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The Monroe Doctrine
Transcript of The Monroe Doctrine
DOCTRINE By Lauren Shepard The Doctrine Effects of The
Monroe Doctrine * James Monroe's Doctrine had both immediate and long-term effects after being announced in 1823. * The immediate impact that the Doctrine had was that it stopped European interference with America. * The Monroe Doctrine has been used multiple other times to fight off European countries. * Monroe made 3 basic points:
1. The United States would not interfere in the internal affairs of or the wars between European powers.
2. The United States recognized and would not interfere with existing colonies and dependencies in the Western Hemisphere.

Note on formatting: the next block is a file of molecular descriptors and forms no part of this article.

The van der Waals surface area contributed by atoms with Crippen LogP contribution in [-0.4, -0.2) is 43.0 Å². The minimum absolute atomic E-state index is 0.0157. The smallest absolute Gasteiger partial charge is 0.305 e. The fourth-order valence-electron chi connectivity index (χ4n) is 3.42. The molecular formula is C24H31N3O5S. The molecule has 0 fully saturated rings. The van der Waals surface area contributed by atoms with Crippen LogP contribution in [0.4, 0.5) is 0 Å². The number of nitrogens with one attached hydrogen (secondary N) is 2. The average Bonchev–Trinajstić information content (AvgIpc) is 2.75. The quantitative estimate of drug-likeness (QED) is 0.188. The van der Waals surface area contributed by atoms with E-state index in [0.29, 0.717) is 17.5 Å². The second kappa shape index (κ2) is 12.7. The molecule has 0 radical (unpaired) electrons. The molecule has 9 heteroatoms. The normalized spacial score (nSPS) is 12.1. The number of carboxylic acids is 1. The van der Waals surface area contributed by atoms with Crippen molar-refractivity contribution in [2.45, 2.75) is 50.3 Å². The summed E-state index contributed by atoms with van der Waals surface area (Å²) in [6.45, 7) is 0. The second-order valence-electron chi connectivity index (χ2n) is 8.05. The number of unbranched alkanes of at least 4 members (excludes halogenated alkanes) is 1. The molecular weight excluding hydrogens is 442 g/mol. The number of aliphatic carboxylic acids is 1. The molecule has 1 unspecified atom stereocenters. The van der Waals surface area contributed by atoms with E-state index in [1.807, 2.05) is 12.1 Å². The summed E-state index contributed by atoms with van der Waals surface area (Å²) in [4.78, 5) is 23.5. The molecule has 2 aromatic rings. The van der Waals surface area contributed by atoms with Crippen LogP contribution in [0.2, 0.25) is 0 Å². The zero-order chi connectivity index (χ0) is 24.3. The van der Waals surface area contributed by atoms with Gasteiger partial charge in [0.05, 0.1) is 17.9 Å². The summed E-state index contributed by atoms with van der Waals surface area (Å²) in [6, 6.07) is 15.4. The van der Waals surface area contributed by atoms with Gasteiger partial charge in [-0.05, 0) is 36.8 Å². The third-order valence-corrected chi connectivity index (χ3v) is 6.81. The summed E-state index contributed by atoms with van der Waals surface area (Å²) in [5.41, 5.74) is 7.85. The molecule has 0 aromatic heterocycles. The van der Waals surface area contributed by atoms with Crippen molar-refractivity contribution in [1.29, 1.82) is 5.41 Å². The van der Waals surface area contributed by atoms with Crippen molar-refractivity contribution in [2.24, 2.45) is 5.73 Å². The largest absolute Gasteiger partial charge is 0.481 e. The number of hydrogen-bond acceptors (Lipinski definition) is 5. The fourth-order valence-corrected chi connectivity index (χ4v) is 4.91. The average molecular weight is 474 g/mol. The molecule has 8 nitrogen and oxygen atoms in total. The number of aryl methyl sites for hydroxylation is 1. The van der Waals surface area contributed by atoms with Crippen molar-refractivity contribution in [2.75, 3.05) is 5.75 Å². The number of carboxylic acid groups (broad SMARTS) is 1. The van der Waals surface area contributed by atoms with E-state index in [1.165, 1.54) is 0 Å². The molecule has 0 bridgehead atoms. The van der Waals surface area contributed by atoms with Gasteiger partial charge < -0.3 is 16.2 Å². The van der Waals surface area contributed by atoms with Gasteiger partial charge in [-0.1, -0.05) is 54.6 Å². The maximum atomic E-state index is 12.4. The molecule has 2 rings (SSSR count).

3. The Western Hemisphere was closed to future colonization. * Monroe warned European countries not to interfere in the Western Hemisphere. * Monroe stated, "the American continents...are henceforth not to be considered as subjects for any future colonization by any European powers." * The Monroe Doctrine was declared during President James Monroe's seventh annual message to Congress on December 2, 1823. * On October 17, 1823, President James Monroe sent a letter to Thomas Jefferson seeking advice on foreign policy. * Monroe decided to pursue a course independent of Great Britain. * The issue at hand was whether or not to accept an offer from Great Britain to issue a joint declaration warning other powers not to intervene in the affairs of Central and South America. Advice On Foreign policies * Jefferson recommended cooperation with Britain. * Monroe's secretary of state, John Quincy Adams, argued for an independent denunciation of any further European colonization in the Western hemisphere. * An example of a long-term impact is that during the Civil War, the Monroe Doctrine was used by the North to ward off any European powers that wanted to side with the South. * Due to it being used multiple times, the Monroe Doctrine can be considered the cornerstone of the United States foreign policy.